Grief and Choice
Been quite a week for me – Went to bed sick on Sunday and am still basically in bed as I write this (on Thursday), although I think I am starting to crawl out of my hole. Antibiotics, chest x-ray, many of you are probably familiar with the drill. Hope your week has been a bit better.
I noticed something on Facebook a few days back and, with the author’s permission, I would like to share it with you. It is a short piece about grief and choice. Karen Nicola, the author, and her husband, Steve, have been good friends of mine for many years and I am glad to pass on her insight and wisdom to you. Her bio and contact information follow.
MONDAY MOURNING: What if grief was an option? Who would take it? Can’t think of too many who would willingly sign up for that kind of uncertain full body slam. While mourners cannot choose to wake up tomorrow and find themselves in a different emotional, mental, and physical continent, we can choose how we will travel the unfamiliar terrain in which we find ourselves.
So let’s talk a little about the freedom of choice and how that influences the outcome of our crushed souls. We can choose to do things that contribute to wellness. Even with limited appetite, we can choose healthy foods to eat; we can take additional vitamins and minerals to enhance our body’s health. Any outdoor exercise improves our circulation and thus increases our capacity to deal with the surges of emotional tides. We can choose what we listen to and allow music to be a calming influence in our daily routine. We can choose to write about our process. Keeping a special book that captures our pain is a safe and useful tool of releasing the whirlpool of fear, guilt, blame, shame, anger, pain, sorrow, and despair. Have you imagined the potential of choosing healing? Sometimes the bereaved believe that clinging to our pain is evidence of our unending devotion to the one we dearly love. Choosing to heal can be one of the most difficult choices we make. Healing has no predetermined process; it comes differently for each one. Choosing healing actually demonstrates respect for the deceased in that we are allowing their absence to create space for us to become whole again and even deeper, richer individuals than before.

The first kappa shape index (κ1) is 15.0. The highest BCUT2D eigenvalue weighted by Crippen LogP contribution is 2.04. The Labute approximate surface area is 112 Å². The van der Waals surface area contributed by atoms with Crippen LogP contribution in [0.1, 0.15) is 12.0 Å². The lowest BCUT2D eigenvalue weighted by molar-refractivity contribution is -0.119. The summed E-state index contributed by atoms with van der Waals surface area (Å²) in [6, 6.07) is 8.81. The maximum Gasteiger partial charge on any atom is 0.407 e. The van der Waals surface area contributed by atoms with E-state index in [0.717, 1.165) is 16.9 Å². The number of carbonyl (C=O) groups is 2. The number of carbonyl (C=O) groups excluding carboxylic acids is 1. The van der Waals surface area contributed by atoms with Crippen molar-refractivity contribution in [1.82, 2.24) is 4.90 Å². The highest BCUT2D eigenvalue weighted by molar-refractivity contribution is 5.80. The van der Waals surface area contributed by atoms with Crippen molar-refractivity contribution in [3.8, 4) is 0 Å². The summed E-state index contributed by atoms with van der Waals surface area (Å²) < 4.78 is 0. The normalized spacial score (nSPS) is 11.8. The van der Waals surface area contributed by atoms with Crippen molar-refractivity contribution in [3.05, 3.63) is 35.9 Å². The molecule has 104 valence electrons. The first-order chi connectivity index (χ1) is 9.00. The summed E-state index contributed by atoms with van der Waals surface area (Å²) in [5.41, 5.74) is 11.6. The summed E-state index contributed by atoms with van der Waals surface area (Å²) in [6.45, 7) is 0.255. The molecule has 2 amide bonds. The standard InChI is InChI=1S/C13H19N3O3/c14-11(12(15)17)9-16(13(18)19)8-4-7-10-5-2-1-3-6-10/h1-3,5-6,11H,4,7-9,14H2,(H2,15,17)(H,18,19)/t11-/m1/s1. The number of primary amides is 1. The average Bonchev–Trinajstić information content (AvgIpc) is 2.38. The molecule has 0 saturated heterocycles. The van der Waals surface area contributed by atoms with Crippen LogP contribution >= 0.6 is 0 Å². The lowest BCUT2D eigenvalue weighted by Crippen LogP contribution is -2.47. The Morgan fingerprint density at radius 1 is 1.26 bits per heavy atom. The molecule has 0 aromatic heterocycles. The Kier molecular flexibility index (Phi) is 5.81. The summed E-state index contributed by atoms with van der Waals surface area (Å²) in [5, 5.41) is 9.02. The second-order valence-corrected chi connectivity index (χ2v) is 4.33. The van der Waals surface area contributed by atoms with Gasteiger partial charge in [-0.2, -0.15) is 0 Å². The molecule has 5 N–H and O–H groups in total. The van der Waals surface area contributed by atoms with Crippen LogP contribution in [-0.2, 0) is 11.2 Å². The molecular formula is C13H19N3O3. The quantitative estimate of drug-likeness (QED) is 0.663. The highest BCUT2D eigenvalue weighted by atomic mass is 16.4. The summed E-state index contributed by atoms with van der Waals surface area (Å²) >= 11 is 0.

This kind of healing comes from a Higher Power than ourselves. Choosing to trust God with the process of healing just might be our most important choice of all. How would it work if we made just made one conscious choice each day to move towards health and healing? We might find that one day leads to the next and the uncertain terrain of living apart from the one we love is moving us further from darkness and brokenness and nearer to an open, mended, and giving heart.
Karen Nicola writes and speaks encouragement that comes from her own experience with God and His Word as she worked through her grief following her three-year-old son’s death from leukemia. Now, more than twenty-five years later, Karen continues to be passionate about the hope of God’s healing for our brokenness. She is also aware that many struggle to know how to comfort those who mourn, so she is eager to encourage the encouragers too. Through her book, Comfort for the Day, readers encounter two of God’s most effective healing tools; His word and journaling opportunities. Karen maintains a web site that runs two blogging conversations; one for the bereaved and the other for those comforting them. Visit www.comfortfortheday.com for more information. When she is not leading seminars, she thrives in the high school classroom, teaching international students at Rio Lindo Adventist Academy. But her favorite activities involve anything to do with her family.